It is sharply contrary to the ethic of the Gospel to racially judge, stereotype, or mistreat people for whom Christ died, when God Himself cherishes our diversity and made us one in Christ.
Let us view each one another with Gospel-corrected lenses and celebrate both our individual and ethnic diversity in Christ and our unity as one body in Christ.
Jason Ormiston, Church Planting Coordinator
I repeated this phrase over and over again in an effort to understand what it was like to learn a foreign language for the first time. It was awkward, weird, and uncomfortable. Spadnúť is Slovak for “fall down.” Ed and Dorothy Woods from Continental Baptist Missions came to the Greenville area to help our body of believers learn how to reach out to immigrants using English as a Second Language. Their teaching was dynamic and compelling. For years they have participated in ESL classes on college campuses and ESL training in churches across the United States.
I had the privilege of co-laboring with the Woods back in Minneapolis, Minnesota, while starting All Nations Baptist Church. The Lord used them to help us develop an exciting ministry to families of immigrants and international students connected to the University of Minnesota.
A few years later, the Lord led me to Greenville, South Carolina, to join the Bible faculty at Bob Jones University and begin training the next generation of student leaders for Great Commission living. I was convinced that ESL was one of the tools I wanted to pass along to my students and carry over in my local church ministry. I also saw the need in the greater Greenville area to connect the body of Christ to the growing number of immigrants from China, Brazil, and Mexico.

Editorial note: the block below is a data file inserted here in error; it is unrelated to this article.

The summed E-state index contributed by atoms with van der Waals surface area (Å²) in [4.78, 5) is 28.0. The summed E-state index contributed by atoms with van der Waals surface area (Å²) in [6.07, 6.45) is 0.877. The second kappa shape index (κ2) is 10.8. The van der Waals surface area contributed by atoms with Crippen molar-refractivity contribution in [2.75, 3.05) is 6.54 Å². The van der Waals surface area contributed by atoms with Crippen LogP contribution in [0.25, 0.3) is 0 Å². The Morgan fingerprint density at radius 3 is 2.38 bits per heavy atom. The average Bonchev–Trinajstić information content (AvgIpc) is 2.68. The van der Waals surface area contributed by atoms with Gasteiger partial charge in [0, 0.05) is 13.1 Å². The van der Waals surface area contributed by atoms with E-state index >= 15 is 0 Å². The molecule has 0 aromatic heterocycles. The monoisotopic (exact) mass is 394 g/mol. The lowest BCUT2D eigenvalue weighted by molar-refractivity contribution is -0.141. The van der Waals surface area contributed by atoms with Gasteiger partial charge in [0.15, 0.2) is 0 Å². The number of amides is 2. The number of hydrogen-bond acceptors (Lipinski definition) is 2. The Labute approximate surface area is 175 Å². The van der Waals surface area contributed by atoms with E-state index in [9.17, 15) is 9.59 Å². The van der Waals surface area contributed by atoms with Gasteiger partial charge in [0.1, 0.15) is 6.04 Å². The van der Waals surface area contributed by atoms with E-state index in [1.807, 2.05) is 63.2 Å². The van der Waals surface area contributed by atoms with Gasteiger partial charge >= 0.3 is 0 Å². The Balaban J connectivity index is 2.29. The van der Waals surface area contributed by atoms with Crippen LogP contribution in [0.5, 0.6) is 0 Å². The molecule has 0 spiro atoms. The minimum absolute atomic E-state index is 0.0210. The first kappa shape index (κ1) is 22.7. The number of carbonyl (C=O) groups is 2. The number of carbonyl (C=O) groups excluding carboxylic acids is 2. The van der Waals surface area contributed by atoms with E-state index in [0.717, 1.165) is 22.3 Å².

I knew from my own Bible reading that God cares for all peoples… especially the stranger, foreigner, and alien (immigrant). Moses instructed God’s people to show compassion to immigrants. They were to recall what it was like to be an immigrant in Egypt (Exodus 23:9). They were instructed to care for the displaced (Leviticus 19:33-34) and even make sure to leave food behind during the harvest to help meet their needs (Deuteronomy 24:19-21).
Paul encouraged God’s people to welcome immigrants and remember that the Gospel broke down the middle wall of partition between the Jews and the Gentiles (Ephesians 2:11-22). And of course, Jesus commissioned his disciples to make disciples of ALL NATIONS.
As a side note, I encourage you to take a moment to mark the 18 times you find the phrase “ALL NATIONS” mentioned in the New Testament: Matthew 24:9, 14; 25:32; 28:19; Mark 11:17; Luke 12:29-30; 21:24; 24:47; Acts 2:5; 10:35; 14:16; 15:16-17; 17:26; Romans 1:5; Galatians 3:8; 2 Timothy 4:17; Revelation 12:5; 15:4.
In the midst of my enthusiasm to build redemptive relationships across ethnic barriers, a sincere student in one of my classes at BJU asked me how I reconciled the tension between reaching out to immigrants through ESL and the knowledge that some may be in the United States illegally.
In other words, how can believers faithfully proclaim the gospel (Acts 1:8) while obediently submitting to the government (Romans 13:1-7; I Peter 2:13-15)? Does the gospel transcend government restriction (Acts 5:29)?
I took his question to heart. After a time of prayer and reflection, I found the answer in the book of Philemon.
This brief book in the New Testament contains a story of how God used the Apostle Paul to reach out to a runaway slave named Onesimus. Apparently, Paul found Onesimus wandering the streets of Rome as an immigrant in hope of a new beginning. The Lord intervened in the heart of Onesimus by using the witness of Paul to draw him to saving faith (Philemon 10). Onesimus understood that he was a sinner in need of a Savior. The book of Philemon is Paul’s appeal to Philemon to receive his slave as a brother in Christ and partner in the kingdom (Philemon 16).